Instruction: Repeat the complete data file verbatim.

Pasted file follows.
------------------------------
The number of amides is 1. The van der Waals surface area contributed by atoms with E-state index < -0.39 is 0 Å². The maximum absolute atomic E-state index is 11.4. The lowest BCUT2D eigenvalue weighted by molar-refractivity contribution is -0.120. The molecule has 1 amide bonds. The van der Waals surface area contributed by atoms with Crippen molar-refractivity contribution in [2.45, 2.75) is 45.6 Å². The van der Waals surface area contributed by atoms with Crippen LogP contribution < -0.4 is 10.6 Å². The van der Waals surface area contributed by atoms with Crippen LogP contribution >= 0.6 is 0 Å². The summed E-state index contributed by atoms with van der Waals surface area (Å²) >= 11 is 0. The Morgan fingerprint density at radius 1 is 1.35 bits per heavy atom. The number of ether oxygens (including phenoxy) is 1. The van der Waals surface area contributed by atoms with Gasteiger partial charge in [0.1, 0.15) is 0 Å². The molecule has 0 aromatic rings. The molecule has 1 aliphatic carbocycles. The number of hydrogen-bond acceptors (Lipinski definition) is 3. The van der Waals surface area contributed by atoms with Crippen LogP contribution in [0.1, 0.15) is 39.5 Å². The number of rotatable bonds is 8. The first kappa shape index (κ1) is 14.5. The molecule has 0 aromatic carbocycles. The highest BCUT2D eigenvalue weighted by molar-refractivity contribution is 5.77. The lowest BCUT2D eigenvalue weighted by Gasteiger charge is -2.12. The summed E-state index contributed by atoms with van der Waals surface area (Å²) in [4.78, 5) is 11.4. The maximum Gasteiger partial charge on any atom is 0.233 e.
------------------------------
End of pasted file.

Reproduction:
The number of amides is 1. The van der Waals surface area contributed by atoms with E-state index < -0.39 is 0 Å². The maximum absolute atomic E-state index is 11.4. The lowest BCUT2D eigenvalue weighted by molar-refractivity contribution is -0.120. The molecule has 1 amide bonds. The van der Waals surface area contributed by atoms with Crippen molar-refractivity contribution in [2.45, 2.75) is 45.6 Å². The van der Waals surface area contributed by atoms with Crippen LogP contribution < -0.4 is 10.6 Å². The van der Waals surface area contributed by atoms with Crippen LogP contribution >= 0.6 is 0 Å². The summed E-state index contributed by atoms with van der Waals surface area (Å²) >= 11 is 0. The Morgan fingerprint density at radius 1 is 1.35 bits per heavy atom. The number of ether oxygens (including phenoxy) is 1. The van der Waals surface area contributed by atoms with Gasteiger partial charge in [0.1, 0.15) is 0 Å². The molecule has 0 aromatic rings. The molecule has 1 aliphatic carbocycles. The number of hydrogen-bond acceptors (Lipinski definition) is 3. The van der Waals surface area contributed by atoms with Crippen LogP contribution in [0.1, 0.15) is 39.5 Å². The number of rotatable bonds is 8. The first kappa shape index (κ1) is 14.5. The molecule has 0 aromatic carbocycles. The highest BCUT2D eigenvalue weighted by molar-refractivity contribution is 5.77. The lowest BCUT2D eigenvalue weighted by Gasteiger charge is -2.12. The summed E-state index contributed by atoms with van der Waals surface area (Å²) in [4.78, 5) is 11.4. The maximum Gasteiger partial charge on any atom is 0.233 e.